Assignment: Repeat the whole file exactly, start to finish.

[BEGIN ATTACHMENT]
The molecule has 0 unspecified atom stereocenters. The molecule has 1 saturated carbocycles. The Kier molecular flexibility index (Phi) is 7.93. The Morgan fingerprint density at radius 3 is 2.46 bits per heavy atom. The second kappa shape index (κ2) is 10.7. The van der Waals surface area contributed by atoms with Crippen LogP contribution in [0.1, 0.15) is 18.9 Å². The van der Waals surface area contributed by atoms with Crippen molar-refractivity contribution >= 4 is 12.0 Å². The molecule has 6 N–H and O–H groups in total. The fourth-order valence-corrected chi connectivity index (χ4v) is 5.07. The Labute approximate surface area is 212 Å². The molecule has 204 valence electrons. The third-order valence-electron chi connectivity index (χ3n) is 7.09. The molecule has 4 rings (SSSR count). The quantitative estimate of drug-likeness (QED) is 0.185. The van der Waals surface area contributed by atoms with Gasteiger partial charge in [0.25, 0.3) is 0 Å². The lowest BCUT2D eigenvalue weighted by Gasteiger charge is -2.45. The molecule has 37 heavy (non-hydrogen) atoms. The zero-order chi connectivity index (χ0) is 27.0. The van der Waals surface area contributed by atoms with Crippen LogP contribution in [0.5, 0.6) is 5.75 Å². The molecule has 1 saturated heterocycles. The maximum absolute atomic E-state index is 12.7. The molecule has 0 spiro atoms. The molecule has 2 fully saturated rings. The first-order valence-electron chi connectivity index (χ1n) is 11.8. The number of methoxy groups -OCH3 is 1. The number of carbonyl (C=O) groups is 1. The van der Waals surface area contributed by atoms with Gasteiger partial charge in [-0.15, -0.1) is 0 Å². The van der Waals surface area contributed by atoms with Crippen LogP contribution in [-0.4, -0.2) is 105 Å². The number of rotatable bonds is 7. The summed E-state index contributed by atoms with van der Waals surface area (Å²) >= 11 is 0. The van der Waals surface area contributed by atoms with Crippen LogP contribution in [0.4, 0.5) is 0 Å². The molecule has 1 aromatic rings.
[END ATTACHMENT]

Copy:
The molecule has 0 unspecified atom stereocenters. The molecule has 1 saturated carbocycles. The Kier molecular flexibility index (Phi) is 7.93. The Morgan fingerprint density at radius 3 is 2.46 bits per heavy atom. The second kappa shape index (κ2) is 10.7. The van der Waals surface area contributed by atoms with Crippen LogP contribution in [0.1, 0.15) is 18.9 Å². The van der Waals surface area contributed by atoms with Crippen molar-refractivity contribution >= 4 is 12.0 Å². The molecule has 6 N–H and O–H groups in total. The fourth-order valence-corrected chi connectivity index (χ4v) is 5.07. The Labute approximate surface area is 212 Å². The molecule has 204 valence electrons. The third-order valence-electron chi connectivity index (χ3n) is 7.09. The molecule has 4 rings (SSSR count). The quantitative estimate of drug-likeness (QED) is 0.185. The van der Waals surface area contributed by atoms with Gasteiger partial charge in [0.25, 0.3) is 0 Å². The lowest BCUT2D eigenvalue weighted by Gasteiger charge is -2.45. The molecule has 37 heavy (non-hydrogen) atoms. The zero-order chi connectivity index (χ0) is 27.0. The van der Waals surface area contributed by atoms with Crippen LogP contribution in [0.5, 0.6) is 5.75 Å². The molecule has 1 saturated heterocycles. The maximum absolute atomic E-state index is 12.7. The molecule has 0 spiro atoms. The molecule has 2 fully saturated rings. The first-order valence-electron chi connectivity index (χ1n) is 11.8. The number of methoxy groups -OCH3 is 1. The number of carbonyl (C=O) groups is 1. The van der Waals surface area contributed by atoms with Gasteiger partial charge in [-0.15, -0.1) is 0 Å². The van der Waals surface area contributed by atoms with Crippen LogP contribution in [-0.4, -0.2) is 105 Å². The number of rotatable bonds is 7. The summed E-state index contributed by atoms with van der Waals surface area (Å²) >= 11 is 0. The van der Waals surface area contributed by atoms with Crippen LogP contribution in [0.4, 0.5) is 0 Å². The molecule has 1 aromatic rings.